A day out at Widecombe Fair.

Dartmoor_WidecombeWidecombe-in-the-Moor is a tiny village that nestles in a hollow in the heart of Dartmoor. It has one church, two pubs, two tea shops, three shops (catering mainly for tourists) and a dozen cottages clustered around the village green. Having said that, the village is bigger than it looks at first glance as dwellings are dotted along the lanes out of the village for some distance. The church (St Pancras) is huge for a village of this size. It is often referred to as the cathedral of the moor. The Church House and Sexton’s House are owned by the National Trust.

If you’ve been following the Tour of Britain you’ll know that in yesterday’s Devon stage the route crossed Dartmoor, passing through Widecombe. Unfortunately, they’d completed that bit before the live television coverage began, so the nation didn’t get to see the riders plunging down the terrifyingly steep lane that drops from the high moorland into the middle of the village.

Widecombe may be small, but it has long been an important agricultural centre. For hundreds of years it has hosted an autumn fair. Farmers on the high moor, who knew that they wouldn’t have enough winter fodder for all their stock, brought their surplus animals to the fair to sell them to farmers from the more lush lowland areas who could fatten them on through the mild Devon winter.

Nowadays, the fair is not about the sale of stock, but more a celebration of Dartmoor life. Animals still play a large part, but they are present either for judging in the show ring or to take part in displays and light-hearted events.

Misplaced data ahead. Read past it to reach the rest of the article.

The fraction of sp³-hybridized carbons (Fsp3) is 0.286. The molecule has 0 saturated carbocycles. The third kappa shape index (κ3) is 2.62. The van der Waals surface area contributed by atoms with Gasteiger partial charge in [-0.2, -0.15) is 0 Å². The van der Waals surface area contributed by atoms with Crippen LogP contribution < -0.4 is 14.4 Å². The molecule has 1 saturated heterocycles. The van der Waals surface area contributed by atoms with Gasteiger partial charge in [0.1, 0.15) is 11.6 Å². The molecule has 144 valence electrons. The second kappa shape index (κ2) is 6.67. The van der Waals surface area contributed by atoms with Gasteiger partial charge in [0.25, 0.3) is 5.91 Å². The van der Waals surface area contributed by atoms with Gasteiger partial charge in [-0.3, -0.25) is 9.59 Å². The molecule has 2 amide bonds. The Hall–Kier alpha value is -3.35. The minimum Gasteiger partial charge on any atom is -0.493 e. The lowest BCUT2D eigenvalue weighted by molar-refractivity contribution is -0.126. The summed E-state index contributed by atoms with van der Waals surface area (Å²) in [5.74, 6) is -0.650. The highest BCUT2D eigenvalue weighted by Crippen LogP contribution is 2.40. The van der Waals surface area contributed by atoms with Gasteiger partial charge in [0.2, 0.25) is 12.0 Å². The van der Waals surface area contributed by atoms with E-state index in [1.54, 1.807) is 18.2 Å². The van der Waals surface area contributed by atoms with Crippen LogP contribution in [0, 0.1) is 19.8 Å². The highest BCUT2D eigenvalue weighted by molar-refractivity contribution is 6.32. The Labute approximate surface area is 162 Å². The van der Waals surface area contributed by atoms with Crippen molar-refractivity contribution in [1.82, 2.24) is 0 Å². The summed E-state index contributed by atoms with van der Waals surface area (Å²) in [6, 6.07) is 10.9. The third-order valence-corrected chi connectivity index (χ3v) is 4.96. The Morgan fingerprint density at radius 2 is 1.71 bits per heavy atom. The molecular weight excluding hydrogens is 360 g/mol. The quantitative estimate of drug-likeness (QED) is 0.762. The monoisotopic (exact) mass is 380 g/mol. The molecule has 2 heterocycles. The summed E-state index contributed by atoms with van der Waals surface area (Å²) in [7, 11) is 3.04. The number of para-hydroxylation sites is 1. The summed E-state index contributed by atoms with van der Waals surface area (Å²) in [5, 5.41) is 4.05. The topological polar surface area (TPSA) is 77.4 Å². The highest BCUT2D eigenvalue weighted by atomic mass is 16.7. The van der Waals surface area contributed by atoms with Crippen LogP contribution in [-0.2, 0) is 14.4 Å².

Not all the trade stands were traditional

Not all the trade stands were traditional

This year we went by coach which, apart from dodging traffic jams and avoiding long queues at the park-and-ride, allowed me to sample the beers and ciders on offer without inhibition. I admire coach drivers who manage to cope with our narrow roads, heavy traffic and disorganised passengers while retaining a sense of humour. Our driver happened to know the first lady to get aboard and greeted her with a kiss. He then cheerfully repeated the service for any female passenger who requested it. Before we set off he apologised for the lack of air conditioning and said he’d open the skylights which would let in a draught powerful enough to blow our hair about – “I can see that won’t matter this morning as none of you have bothered.” Continue reading